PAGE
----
I also worry whether this system would still be susceptible to creeping infringements of liberty. How big an infringement must it be, before the referendum is called?

KG said...

"I also worry whether this system would still be susceptible to creeping infringements of liberty."

What bloody liberty? Never mind creeping infringements, the galloping destruction is what matters right now.
It's a great idea.

Anonymous said...

Petitioning the monarchy is a very appropriate topic for January 22nd, the anniversary of Bloody Sunday in 1905 when protestors attempting to petition the Tsar were gunned down by the Imperial Guard.

I rather suspect that any attempt to petition Her Maj would meet with a not wholly dissimilar response from ZanuLabour and its internal security forces.

ENGLISHMAN said...

In the post that started this thread,was written the word "contract",and to paraphrase Thomas Paine,no contract with governments is possible, since governments are a product of the will of the people,and the people can not make a contract with themselves.Unless people understand this fundamental point then we are condemned to go round in circles forever,governments do NOT exist in thier own right,but by the will of the people.

The English Guy said...

Any liberty we may hold dear (dead) in this country was quashed by the terrorism laws allowing the security forces to hold suspects for up to 28 days, which NuLabour wants to increase further.

I like the ideas you put forth, but let's be honest, it won't actually happen.

Screech said...

I like the principle of the idea, but I do not believe for one second that the Queen will agree for two reasons:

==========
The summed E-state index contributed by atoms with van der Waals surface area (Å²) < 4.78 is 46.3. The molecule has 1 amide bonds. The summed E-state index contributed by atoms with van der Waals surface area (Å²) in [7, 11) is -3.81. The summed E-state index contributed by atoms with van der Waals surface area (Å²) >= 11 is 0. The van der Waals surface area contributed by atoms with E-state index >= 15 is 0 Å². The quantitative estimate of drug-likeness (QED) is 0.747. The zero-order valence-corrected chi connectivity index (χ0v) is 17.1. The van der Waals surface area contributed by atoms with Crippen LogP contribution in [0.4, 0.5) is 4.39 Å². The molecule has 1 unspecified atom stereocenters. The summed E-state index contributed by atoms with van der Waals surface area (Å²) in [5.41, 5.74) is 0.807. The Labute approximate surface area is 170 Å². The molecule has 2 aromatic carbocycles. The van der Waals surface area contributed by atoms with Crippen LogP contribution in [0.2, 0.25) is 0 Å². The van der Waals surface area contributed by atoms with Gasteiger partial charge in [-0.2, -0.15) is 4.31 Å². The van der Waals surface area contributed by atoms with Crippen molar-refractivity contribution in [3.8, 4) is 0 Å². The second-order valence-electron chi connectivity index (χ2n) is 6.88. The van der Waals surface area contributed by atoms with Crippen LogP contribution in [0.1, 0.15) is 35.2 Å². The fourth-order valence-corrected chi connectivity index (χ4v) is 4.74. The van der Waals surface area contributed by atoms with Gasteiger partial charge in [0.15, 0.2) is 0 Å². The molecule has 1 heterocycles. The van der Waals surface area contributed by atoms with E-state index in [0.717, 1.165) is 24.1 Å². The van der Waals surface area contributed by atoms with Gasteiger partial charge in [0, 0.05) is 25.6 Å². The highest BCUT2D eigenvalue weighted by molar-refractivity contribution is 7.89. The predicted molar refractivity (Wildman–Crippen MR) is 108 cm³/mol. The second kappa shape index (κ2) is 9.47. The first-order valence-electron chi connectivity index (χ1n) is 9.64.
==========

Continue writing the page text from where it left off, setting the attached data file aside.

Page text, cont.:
1. Prince Philip was going to claim the Island of Tanna as part of the Commonwealth, because there is a tribe of people living there that think he is God (Honest). His motives were honorable, he wanted them to be left alone and not become part of a system that wouldn't benefit them (Obviously they would like to be part of Britain, they love him and the Queen).
Someone told him not to bother because its inevitable that they will loose their sovereignity.

2. The Queen is who is pushing for National ID cards (Perhaps under Govt. pressure), read her last 5 speeches, every single one has the line "My Government will be bringing in National ID cards".

However, I support the idea of petitioning the Queen for this reason:
If she accepts that Parliament is corrupt then that solves the Monarchy vs. Republic debate, if not then I think we will have proved whether or not she is in league with her Dutch Cousin Queen Beatrix (Who runs the Bilderberg Group and the group has been linked to the creation of the EU and UN).
But she must realise that Queen Beatrix has much more influence over this country, she owns Shell Oil which has been at the top of the FTSE 100 for several years because of the Governments support for Imperialist Oil plundering.

So in short, I think it's worth a shot.

Peter Johnson